How the No-Shopping Summer Worked: Nora’s Story, or How I Learned to Stop Worrying and Focus on Spending Less Money

HI YOU GUYS! Here I go again, apologizing for my long absence. Putting it out there: a lot has happened (for both my colleague and me) and we agreed we would be okay taking our posts-per-week count down from the pretty rapid-fire blogging we were doing back in the winter. Still, we didn’t mean to take that down to an average of one post every month. Or to promise a book club post and then never follow through. (That one’s on me; LP’s part of the post has been sitting on my to-write list for ages. Promise promise it’s still coming.)

What’s happened in my life lately, you ask? HAPPY TO SHARE! Aside from the home-buying, which kick-started my disappearance, I’ve also dived back into teaching weekly citizenship classes with my favorite co-teacher at one of my favorite organizations. And [drumroll] N and I got engaged! Yay!

Blog-related, I tried really, really hard to succeed at the No-Shopping Summer, and I did…okay. Not great. There was some cheating. There was some substitution spending (new house = new furnishings!). My ultimate reaction to how the summer went was that I think I set too unattainable a goal for myself. Still, it was a worthy exercise and I did come away with a few key experiences; most importantly, I developed important tools for that urgent feeling a sale gives me. You know the one – “OH BUT IT IS 50% OFF AND FITS SO WELL AND I REALLY NEED BOOTS.” (Yes, I seriously tried to convince myself, in July/August, that I needed boots. My name is Nora, and I’m a bit compulsive.) I came up with a series of questions to ask myself to really decide whether I really need the item in question right now:

  1. Will you need to wear this within the next week?
  2. Have you been searching for this exact item for more than a year?
  3. What is the estimated price-per-wear on this item?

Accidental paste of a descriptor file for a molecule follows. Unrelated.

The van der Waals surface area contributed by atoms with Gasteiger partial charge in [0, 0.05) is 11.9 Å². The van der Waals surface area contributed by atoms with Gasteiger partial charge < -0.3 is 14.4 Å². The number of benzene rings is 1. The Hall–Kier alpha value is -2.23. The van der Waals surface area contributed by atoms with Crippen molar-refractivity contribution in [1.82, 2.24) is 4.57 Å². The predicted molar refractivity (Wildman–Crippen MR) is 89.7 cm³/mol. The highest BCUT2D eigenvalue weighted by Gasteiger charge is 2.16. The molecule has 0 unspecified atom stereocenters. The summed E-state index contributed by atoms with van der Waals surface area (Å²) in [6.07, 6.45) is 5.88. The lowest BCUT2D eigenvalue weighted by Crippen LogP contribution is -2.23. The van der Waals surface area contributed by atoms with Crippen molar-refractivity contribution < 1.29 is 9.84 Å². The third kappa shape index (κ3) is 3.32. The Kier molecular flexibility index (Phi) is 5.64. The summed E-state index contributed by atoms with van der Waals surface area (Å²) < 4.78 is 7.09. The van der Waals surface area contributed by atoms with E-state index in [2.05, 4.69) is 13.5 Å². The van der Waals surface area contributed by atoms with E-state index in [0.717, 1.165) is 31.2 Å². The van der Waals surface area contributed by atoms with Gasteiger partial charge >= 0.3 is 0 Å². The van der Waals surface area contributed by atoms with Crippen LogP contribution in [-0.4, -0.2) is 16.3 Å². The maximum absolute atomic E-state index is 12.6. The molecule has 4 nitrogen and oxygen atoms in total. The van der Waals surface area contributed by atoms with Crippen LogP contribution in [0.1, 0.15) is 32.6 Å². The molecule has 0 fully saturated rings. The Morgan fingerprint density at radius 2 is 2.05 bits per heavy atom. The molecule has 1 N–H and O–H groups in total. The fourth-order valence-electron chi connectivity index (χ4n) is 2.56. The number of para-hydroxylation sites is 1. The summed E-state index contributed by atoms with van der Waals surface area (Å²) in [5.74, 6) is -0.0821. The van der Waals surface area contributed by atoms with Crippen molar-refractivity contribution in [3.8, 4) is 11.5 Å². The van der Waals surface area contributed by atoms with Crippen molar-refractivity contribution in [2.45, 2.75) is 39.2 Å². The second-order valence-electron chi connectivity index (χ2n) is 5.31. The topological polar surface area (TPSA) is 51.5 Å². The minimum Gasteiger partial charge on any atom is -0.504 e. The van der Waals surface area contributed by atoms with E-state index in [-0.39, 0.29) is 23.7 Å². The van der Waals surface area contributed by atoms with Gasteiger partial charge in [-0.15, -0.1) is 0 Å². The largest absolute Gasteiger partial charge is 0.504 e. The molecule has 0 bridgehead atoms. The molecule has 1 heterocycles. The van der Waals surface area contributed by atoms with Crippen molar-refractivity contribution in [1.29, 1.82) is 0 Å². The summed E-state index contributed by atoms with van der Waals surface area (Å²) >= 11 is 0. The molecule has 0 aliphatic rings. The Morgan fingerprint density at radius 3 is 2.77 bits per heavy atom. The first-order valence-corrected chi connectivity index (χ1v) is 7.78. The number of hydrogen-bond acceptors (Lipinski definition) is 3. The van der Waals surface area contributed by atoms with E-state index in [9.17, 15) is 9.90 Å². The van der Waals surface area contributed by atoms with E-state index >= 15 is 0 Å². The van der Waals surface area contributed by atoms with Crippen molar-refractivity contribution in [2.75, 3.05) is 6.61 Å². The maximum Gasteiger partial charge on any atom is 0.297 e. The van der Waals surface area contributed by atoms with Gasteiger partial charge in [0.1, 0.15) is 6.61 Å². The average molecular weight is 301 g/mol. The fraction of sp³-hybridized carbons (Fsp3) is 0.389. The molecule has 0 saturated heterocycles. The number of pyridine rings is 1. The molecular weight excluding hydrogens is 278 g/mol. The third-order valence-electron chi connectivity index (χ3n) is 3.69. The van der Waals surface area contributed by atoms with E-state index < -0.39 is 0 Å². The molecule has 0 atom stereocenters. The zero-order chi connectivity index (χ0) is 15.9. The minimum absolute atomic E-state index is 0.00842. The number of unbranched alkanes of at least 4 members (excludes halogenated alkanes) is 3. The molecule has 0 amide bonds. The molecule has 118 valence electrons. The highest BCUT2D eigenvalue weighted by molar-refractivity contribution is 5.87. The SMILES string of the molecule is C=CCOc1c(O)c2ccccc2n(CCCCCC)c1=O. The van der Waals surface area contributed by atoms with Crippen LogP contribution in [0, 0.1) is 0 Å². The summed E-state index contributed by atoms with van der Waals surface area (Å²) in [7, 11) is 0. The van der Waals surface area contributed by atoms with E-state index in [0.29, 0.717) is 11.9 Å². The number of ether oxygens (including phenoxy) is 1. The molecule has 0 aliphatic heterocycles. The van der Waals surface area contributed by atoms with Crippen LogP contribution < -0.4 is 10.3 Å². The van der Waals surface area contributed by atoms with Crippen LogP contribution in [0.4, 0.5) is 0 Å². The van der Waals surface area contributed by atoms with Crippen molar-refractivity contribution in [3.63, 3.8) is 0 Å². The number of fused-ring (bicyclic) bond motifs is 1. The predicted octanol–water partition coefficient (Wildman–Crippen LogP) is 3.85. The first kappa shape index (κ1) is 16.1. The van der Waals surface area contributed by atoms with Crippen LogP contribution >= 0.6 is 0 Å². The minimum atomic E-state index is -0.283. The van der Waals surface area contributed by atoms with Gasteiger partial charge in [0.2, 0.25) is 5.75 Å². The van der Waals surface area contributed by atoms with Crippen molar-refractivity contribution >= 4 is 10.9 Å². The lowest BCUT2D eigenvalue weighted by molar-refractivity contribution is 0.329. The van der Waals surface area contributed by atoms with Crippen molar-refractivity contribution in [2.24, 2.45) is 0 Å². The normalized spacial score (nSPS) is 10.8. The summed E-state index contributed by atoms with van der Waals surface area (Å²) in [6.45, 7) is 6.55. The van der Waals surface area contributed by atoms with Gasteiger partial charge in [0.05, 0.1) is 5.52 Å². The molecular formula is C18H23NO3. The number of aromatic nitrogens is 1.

The first two questions are pretty subjective still, but were really helpful in making me feel better about not buying things I was certain I needed RIGHT THEN. More than anything, the last question is one I was surprised I don’t struggle through more often, as a seasoned shopper. I think I have a great intuition of “I’ll wear this a lot” that I’ve never really forced myself to estimate a number of times I’ll wear the item to feel like I’ve gotten a great value for it. If I set a $1 price-per-wear on a top, that means a $50 sweater has to be worn 50 times before falling apart or getting donated; given that sweaters are supposed to be sturdy and well-made anyway, I feel comfortable with this. On the other hand, summer tops generally fall apart much quicker and/or fall victim to perspiration – as such, generally $20 is a good cap for a summer top. Pants and skirts are much more versatile and transcend season a bit more than tops, so a $100 pair of pants will likely be used twice as often as a $50 sweater or $20 top in the same year. Dresses are more expensive but are also my most regular outfit. I’m still working out the science*, but I like this plan.

The main point of the No-Shopping Summer, of course, was to curb spending. Did that happen? Well, not really. Turns out I like pretty decorations and skincare as much as I like pretty clothes and accessories. So, in addition to really evaluating the price-per-wear when I get an item, I’m also going to start doing my best to buy secondhand where possible, which will allow me the Pretty Things I Love at prices that make me feel Not As Stressed. This is a huge challenge for me, as online shopping is one of my favorite activities, and secondhand shopping requires a great deal of in-store time. Still, there are a lot of great consignment shops in DC where I’ve had a great deal of past success, and I’ve already got a lot of the basic pieces I need, so I feel good about this one.

So: price-per-wear and secondhand. This is a good start! My final goal for myself is to simplify my skincare routine and, where possible, find good drugstore alternatives. I’ll be bringing back “Know Your Face” with a new “splurge or save” feature, where I chronicle my attempt to find drugstore dupes of my favorite Sephora and department store skincare products. I’ve already got a few winners stocked up, and more to come. Get excited, folks!

*And there are obvious exceptions, such as my wedding dress. Insha’Allah, I will not be wearing that one again.

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